We probably all know from experience how easy it is for us to say one thing, and for quite a different thing to be heard by the person that we are talking to There is a gap, a gulf, between what we say and what others hear us say. I have been trying to do some reading recently to brush up on my own communication skills. According to communication theory, there are three important things in any good communication event: firstly of course, the words, secondly the tone of speech, and thirdly the body language. The statistic which is given (and I have no idea how this is worked out) is that in any effective communication event 55% of attention is given to body language and only 7% relates to the actual words which are spoken. So in fact it is even more complicated than just being careful with our words. We communicate with our whole being, it is not just a matter of what we say, it is a matter of what we do as well (how we act, whether we in fact do what we say we do).
Here in this Church we have embarked together on the development of a new structure of leadership, in common with some other parishes in this Diocese. The intention of our new ministry team, is that that team will be a visible sign of what we know to be true in the life of the Church. The hope is that our ministry team will be the “body language” – the action language – through which we are all reminded that we are not designed to minister alone, we are called to minister as a body – some of us as hands, others as feet; some as eyes and ears; but all of us joined together as a part of the whole.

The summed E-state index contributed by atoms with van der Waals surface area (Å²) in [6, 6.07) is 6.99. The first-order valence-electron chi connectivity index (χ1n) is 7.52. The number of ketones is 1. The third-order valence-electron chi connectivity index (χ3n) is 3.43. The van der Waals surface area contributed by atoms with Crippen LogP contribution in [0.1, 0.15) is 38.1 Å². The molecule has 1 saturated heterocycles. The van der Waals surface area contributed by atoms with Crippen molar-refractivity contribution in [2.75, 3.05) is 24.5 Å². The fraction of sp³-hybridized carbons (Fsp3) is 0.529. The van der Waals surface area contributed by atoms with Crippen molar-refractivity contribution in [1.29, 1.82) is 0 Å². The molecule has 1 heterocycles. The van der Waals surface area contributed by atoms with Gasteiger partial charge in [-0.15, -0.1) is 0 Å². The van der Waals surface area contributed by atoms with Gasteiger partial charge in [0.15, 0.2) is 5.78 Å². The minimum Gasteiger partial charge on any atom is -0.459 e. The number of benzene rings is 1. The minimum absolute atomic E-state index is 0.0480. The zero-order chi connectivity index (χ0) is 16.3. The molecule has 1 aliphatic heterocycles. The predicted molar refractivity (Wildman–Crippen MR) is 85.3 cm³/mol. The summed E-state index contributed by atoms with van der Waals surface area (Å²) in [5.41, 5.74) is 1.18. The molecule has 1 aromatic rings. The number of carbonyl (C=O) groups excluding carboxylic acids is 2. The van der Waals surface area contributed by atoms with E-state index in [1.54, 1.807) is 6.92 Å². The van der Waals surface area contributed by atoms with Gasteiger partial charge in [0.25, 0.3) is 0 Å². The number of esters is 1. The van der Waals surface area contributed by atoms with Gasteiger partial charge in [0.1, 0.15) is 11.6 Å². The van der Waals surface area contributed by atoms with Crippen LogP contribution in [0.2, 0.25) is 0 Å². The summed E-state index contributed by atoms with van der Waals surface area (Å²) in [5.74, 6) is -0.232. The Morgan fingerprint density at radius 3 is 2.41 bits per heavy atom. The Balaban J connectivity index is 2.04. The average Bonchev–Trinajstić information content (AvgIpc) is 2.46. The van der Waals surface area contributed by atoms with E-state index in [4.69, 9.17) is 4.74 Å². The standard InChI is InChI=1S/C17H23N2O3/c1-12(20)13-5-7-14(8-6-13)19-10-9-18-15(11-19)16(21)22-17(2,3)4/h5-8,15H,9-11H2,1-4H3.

We know that God has called all of us, and not just Fr Mark, into some form of ministry. We were not baptised into Christ to simply be spectators in worship on Sunday mornings. We were called to “shine as lights in the world, to the glory of God the Father.” So our ministry team, albeit in its very early stages, is a form of communication, to visibly remind us (as we look at those who are members of the team) that we, like they, are called to play our part in the life of the body, as much as is our Parish Priest. The ministry team (just as in other parishes) will have to be very careful to communicate an understanding of the life of the Church which will draw all of us into participation, and not (although this would never be intended) to set themselves up as the only ones who are involved in ministry in the life of the Church. Communication for them will be critical, as it will for each of us as we engage in this understanding of what it means for us to be the Body of Christ.